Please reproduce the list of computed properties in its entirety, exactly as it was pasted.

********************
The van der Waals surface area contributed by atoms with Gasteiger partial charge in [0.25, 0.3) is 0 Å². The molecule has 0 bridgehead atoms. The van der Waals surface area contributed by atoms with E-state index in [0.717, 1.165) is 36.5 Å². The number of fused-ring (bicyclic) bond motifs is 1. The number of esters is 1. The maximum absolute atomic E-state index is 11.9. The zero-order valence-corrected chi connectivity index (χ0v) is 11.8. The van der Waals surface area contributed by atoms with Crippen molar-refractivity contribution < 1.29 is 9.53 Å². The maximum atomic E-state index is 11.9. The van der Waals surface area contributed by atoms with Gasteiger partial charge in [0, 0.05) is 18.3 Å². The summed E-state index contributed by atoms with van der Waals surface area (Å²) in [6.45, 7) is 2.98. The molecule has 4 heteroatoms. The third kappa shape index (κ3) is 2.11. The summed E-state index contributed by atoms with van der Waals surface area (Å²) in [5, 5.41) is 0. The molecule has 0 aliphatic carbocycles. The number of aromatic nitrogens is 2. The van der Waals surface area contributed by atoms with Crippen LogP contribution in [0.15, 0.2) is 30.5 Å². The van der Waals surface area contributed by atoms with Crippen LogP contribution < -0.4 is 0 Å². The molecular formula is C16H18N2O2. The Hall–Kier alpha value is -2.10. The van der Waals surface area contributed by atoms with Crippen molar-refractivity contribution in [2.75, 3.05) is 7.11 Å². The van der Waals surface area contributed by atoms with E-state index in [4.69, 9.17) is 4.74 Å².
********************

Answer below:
The van der Waals surface area contributed by atoms with Gasteiger partial charge in [0.25, 0.3) is 0 Å². The molecule has 0 bridgehead atoms. The van der Waals surface area contributed by atoms with E-state index in [0.717, 1.165) is 36.5 Å². The number of fused-ring (bicyclic) bond motifs is 1. The number of esters is 1. The maximum absolute atomic E-state index is 11.9. The zero-order valence-corrected chi connectivity index (χ0v) is 11.8. The van der Waals surface area contributed by atoms with Crippen molar-refractivity contribution < 1.29 is 9.53 Å². The maximum atomic E-state index is 11.9. The van der Waals surface area contributed by atoms with Gasteiger partial charge in [0, 0.05) is 18.3 Å². The summed E-state index contributed by atoms with van der Waals surface area (Å²) in [6.45, 7) is 2.98. The molecule has 4 heteroatoms. The third kappa shape index (κ3) is 2.11. The summed E-state index contributed by atoms with van der Waals surface area (Å²) in [5, 5.41) is 0. The molecule has 0 aliphatic carbocycles. The number of aromatic nitrogens is 2. The van der Waals surface area contributed by atoms with Crippen LogP contribution in [0.15, 0.2) is 30.5 Å². The van der Waals surface area contributed by atoms with Crippen LogP contribution < -0.4 is 0 Å². The molecular formula is C16H18N2O2. The Hall–Kier alpha value is -2.10. The van der Waals surface area contributed by atoms with Crippen molar-refractivity contribution in [2.75, 3.05) is 7.11 Å². The van der Waals surface area contributed by atoms with E-state index in [4.69, 9.17) is 4.74 Å².